California was the first state to adopt a False Claims Act, and it has been in place for over 25 years. The California False Claims Act was first enacted in 1987 as Ca. Govt. Code §§ 12650 to 12656. Section 12651(a) of the Act describes when civil liability is triggered, including when an individual knowingly presents or causes to be presented a false or fraudulent claim, conspires to do so, or engages in other fraudulent activity specified by law. California is rather unique in that persons or entities are potentially liable if they are a beneficiary of an inadvertent submission of a false claim to the state or if they subsequently discover that a false claim was submitted and they failed to disclose it to the state within a reasonable amount of time. Unlike the federal FCA, California’s False Claims Act does not apply to claims of less than $500, claims against public entities and employees, claims related to workers’ compensation, or claims related to records or statements made under California’s Revenue and Taxation Code. Furthermore, the state Act does not establish a minimum amount for penalties, although it imposes a maximum per claim penalty at $10,000.
The California False Claims Act contains a qui tam mechanism which permits a relator award ranging from 15% to 33%. If the state government has chosen not to intervene, the whistleblower may receive up to 50 percent of the available recovery. Potential relators can preserve their rights and obtain original source status by consulting an attorney, timely filing a case, and making a disclosure to the California state government pursuant to Ca. Govt. Code §§ 12652(d)(3)(B). While the state Act endeavors to protect whistleblowers from employer retaliation, it contains exceptions. Specifically, an employee is not protected under the Act if he or she directly or indirectly participated in the fraudulent conduct which subsequently led to the submission of a false claim to the state of any of its political subdivisions unless that employee:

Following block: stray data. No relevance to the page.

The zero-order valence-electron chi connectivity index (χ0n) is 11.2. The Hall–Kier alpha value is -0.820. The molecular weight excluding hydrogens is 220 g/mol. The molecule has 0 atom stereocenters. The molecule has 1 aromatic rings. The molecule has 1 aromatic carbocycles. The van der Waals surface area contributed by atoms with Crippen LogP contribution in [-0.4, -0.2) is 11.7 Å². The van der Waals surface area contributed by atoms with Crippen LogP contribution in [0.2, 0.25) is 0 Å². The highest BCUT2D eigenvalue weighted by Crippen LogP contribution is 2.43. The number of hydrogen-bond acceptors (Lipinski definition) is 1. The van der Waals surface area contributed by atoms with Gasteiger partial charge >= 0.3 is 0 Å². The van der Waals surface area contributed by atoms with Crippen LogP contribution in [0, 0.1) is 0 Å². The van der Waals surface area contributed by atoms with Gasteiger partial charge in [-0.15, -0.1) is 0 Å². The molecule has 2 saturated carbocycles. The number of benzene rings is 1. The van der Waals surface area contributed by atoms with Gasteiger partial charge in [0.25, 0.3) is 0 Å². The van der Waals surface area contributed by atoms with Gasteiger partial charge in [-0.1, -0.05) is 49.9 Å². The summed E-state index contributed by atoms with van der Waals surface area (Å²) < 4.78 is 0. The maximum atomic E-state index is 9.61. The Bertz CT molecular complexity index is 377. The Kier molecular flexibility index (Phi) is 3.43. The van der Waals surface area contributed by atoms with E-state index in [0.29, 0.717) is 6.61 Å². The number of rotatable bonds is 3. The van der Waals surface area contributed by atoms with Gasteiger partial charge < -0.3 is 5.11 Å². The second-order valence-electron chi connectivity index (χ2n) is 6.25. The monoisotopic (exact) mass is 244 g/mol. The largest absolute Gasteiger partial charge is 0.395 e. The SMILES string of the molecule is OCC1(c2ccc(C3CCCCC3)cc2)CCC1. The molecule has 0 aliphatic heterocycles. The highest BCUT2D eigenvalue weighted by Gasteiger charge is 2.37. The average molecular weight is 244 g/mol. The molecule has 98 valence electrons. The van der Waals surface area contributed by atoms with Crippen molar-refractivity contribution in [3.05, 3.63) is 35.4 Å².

· Voluntary disclosed information about a fraud to a state law enforcement agency or acted pursuant to an ongoing false claims action; and
· Has been threatened with demotion or termination, harassed, or otherwise coerced by an employer or management into participating in the fraudulent conduct.
With its notorious budget deficit and increased public scrutiny of government spending, California has not been hesitant to pursue claims under its False Claims Act.
In May 2011, Quest Diagnostics, Inc. agreed to settlement with the state of California for $241 million to resolve allegations that it overcharged the state’s Medi-Cal program. One of Quest’s competitors, Hunter Laboratories, LLC, filed the lawsuit in 2005. In particular, Hunter asserted that Quest used an illegal kickback scheme to overcharge California by up to six times for laboratory tests that enabled Quest to undercharge its private customers and obtain referrals of patients eligible for Medi-Cal. This settlement is believed to be the largest secured by an individual state.
California is currently engaged in a False Claims Act lawsuit against State Street Bank and Trust. The Attorney General accused State Street of overcharging two state pension funds since 2001 by using an artificially high exchange rate which cost the state $56 million. The state contends that each overcharge constitutes a separate claim under the state’s FCA, and it is seeking a statutory penalty of $10,000 for each one.